Your Personal Brand


As a marketing aficionado I am passionate for story telling. I recall from a young age creating my very own magazines and story books with cut out pictures of soccer heroes (from Sporting Clube de Portugal) and drawings of wrestling foes (WWE was one of the first American exports I consumed). I knew early on I would be involved with communicating stories and so my future became clear to me. My youth influenced my definition of marketing:
“The ability to share a message that compels others to act; to embrace what is being witnessed and experienced; to join in.”

Simple and objective. That is what a marketing message should be like.


I often see my own life through the lens of the marketer inside of me. And this is where it gets messy.


Marketing yourself – truth vs. deception


In today’s world everyone has a Facebook, LinkedIn and Twitter profile. We post to our advantage, smiling bright on our never-ending selfies, and commenting eloquently as we share highlights from our own little world. With every Like our brand impact increases. But the reality is that we are all image managers trying our hardest not to fall apart and adjusting to our audiences. Eager to satisfy the cravings of a hungry mob we adjust our thinking and our attitudes for attention.


Some succeed. Some don’t. In some cases, the lies take over and pure souls are swallowed. If we are brutally honest, inside, we are broken. In secret we try to mend our broken hearts and glue pieces of our shattered lives so we can look perfect. No one posts the fights they had with their spouse on Facebook. Professionals don’t shine the spotlight on the mistakes they made at work on LinkedIn. But when I look in the mirror that is what I see. The reality is that I’m not perfect. I make mistakes often and fail terribly in my role as husband, father, son, friend and co-worker. I’m a broken leader but that’s okay.

Branding for a purpose

Creating a personal brand should be aimed at more than a career. Instead we need to look for a purpose. Defining and focusing on a purpose allows your brand to be real, alive and… imperfect. You learn the most when you are vulnerable and accept your mistakes. It also provides perspective. You see, perspective doesn’t shape reality. Instead, reality shapes the perspective of your brand. The world may  tell me that the image I need to portray is one of confidence and ease; but my purpose reminds me that through my daily struggles my leadership is being shaped to better understand those around me and just lead. And there is no better way to lead than selflessly.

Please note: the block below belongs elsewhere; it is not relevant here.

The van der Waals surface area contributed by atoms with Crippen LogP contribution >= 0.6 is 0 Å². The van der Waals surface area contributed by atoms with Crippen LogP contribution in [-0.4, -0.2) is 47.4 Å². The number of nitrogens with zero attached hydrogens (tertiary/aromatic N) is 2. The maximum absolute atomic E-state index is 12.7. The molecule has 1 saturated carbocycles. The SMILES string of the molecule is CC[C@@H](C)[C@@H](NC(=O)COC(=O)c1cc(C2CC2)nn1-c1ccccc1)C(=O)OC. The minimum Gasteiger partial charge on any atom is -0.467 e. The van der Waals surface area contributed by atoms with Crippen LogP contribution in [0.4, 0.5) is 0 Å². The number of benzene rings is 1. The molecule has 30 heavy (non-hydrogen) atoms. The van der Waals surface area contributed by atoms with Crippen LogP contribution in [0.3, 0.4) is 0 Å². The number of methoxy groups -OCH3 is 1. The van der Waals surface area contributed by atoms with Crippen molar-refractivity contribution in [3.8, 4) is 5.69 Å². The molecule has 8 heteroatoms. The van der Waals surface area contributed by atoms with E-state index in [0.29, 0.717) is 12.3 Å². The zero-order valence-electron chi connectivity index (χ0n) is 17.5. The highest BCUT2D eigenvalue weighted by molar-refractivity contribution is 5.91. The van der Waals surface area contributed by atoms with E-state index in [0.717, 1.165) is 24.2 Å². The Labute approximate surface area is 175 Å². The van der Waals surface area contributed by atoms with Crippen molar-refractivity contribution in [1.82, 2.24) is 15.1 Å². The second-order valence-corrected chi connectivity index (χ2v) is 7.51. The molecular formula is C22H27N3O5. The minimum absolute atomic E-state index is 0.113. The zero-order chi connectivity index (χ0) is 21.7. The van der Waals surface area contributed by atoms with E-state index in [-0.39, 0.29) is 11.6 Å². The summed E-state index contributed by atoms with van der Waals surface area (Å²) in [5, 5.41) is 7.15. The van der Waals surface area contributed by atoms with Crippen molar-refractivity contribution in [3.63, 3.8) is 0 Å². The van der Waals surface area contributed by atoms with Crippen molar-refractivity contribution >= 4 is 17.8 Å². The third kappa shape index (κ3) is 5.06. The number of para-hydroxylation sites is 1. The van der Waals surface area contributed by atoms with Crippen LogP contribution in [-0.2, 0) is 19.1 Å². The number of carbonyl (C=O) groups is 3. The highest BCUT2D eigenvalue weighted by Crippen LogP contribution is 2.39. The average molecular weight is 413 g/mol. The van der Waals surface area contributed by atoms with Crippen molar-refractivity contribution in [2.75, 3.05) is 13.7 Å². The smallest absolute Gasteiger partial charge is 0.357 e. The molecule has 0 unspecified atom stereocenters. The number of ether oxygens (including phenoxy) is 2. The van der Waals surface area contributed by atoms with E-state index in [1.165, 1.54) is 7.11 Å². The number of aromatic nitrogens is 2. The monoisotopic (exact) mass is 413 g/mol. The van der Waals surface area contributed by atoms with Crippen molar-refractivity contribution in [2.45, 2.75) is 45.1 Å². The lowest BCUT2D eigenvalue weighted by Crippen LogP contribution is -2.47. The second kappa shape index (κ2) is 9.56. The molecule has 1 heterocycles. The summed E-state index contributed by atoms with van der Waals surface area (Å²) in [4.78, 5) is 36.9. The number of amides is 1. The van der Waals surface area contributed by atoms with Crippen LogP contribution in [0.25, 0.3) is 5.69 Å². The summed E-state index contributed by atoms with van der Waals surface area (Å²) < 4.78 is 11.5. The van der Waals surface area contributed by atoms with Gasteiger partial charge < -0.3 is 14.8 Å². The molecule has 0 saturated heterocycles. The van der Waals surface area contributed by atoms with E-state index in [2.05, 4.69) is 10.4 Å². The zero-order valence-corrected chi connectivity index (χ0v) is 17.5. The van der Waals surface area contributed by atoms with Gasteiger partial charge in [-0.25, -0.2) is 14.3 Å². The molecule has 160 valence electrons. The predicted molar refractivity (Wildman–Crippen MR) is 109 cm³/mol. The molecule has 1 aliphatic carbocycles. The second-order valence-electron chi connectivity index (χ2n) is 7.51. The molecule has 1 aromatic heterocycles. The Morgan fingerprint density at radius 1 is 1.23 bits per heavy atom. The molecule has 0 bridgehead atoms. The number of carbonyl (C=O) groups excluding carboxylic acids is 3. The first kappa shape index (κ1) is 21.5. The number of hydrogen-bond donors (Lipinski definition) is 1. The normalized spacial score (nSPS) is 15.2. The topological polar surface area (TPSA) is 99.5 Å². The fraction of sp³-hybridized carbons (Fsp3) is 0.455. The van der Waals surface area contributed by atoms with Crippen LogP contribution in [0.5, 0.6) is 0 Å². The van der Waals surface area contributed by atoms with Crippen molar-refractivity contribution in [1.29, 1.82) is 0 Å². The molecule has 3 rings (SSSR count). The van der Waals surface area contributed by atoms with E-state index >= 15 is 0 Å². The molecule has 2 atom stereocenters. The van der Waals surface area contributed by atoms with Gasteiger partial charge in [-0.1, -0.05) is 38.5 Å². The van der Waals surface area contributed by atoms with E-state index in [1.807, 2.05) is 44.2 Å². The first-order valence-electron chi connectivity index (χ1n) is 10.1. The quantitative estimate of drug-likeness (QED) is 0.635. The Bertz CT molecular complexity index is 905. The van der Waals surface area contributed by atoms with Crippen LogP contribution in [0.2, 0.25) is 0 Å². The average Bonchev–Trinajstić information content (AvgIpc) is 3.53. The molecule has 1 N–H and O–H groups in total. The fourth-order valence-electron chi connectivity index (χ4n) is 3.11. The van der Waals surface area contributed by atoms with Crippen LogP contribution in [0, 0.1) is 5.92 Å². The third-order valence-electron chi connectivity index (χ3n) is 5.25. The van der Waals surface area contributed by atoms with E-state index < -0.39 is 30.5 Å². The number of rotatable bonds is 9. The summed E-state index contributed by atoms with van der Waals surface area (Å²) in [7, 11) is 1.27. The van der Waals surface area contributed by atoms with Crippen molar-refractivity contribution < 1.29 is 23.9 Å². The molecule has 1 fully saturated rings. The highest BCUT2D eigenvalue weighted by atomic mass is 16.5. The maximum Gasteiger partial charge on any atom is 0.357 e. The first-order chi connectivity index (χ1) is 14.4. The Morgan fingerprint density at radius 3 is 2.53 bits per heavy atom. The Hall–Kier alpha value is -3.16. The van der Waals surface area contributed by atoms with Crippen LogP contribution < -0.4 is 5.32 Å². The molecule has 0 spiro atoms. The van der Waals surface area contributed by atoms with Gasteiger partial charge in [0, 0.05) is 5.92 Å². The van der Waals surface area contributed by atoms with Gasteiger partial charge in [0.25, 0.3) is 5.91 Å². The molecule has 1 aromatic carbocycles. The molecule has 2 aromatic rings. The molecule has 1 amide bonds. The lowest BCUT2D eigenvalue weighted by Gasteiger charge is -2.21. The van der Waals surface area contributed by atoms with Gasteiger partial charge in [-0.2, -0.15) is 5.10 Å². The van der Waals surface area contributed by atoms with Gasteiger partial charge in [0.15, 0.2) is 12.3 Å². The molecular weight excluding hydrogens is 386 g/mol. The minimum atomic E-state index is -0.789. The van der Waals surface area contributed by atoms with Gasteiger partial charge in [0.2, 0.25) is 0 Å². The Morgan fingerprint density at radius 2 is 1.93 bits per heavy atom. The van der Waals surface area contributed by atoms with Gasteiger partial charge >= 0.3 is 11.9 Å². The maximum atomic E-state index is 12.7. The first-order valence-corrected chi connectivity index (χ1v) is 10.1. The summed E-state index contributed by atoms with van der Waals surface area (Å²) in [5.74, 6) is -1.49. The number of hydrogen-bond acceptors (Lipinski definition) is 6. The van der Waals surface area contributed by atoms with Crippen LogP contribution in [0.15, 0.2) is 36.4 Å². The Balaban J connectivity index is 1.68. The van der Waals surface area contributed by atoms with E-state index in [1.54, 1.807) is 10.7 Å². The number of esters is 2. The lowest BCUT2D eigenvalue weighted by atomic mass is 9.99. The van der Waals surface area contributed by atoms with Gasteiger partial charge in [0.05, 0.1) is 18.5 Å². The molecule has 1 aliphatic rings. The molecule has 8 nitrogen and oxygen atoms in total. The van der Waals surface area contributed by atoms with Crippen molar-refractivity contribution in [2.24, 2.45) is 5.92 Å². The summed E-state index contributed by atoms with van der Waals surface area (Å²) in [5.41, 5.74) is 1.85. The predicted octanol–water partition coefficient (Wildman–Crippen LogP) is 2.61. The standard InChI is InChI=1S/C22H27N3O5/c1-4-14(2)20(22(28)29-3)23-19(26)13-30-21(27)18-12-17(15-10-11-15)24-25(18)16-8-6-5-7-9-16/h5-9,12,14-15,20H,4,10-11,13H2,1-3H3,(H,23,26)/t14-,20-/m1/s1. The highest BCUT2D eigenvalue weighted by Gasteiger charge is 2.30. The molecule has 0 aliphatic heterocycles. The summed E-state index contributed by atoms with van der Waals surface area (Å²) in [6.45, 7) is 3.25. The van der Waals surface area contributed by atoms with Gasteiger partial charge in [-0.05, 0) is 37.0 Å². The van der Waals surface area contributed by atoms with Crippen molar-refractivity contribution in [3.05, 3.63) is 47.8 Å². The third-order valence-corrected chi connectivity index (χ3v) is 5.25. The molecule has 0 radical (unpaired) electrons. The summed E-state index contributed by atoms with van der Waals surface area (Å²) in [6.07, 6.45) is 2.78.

Made for something bigger than me

True purpose gives room to real selflessness. When you aim for something bigger than yourself your storyline becomes simple and clear; even through the brokenness. I want to be a leader at home and at work. This is why I serve with Hope Community Church and the Marketplace Matters Ministry. Through the years I’ve been able to pour into people’s lives and grow in the process. I’ve shared my struggles and my deepest pains. Still, I’ve grown to lead well by knowing that it is not about me. It is about serving my family, my neighbors, my co-workers, my friends. This was clear in Jesus’ teachings and exemplified by His ultimate sacrifice.


So how would your personal brand look if your value proposition and culture statement reflected brokenness and selflessness? God provided Paul an image that exemplifies it perfectly in 2 Corinthians chapter 12, verse 9:
“But he (the Lord) said to me, “My grace is sufficient for you, for my power is made perfect in weakness”

Paul went on to boast of his weaknesses knowing that God’s power would rest on him. That was his purpose and it was aimed at connecting others with God not him. His brand was shaped in a way that to this day people look at Paul as an example to follow.

Are you building your brand with a purpose?

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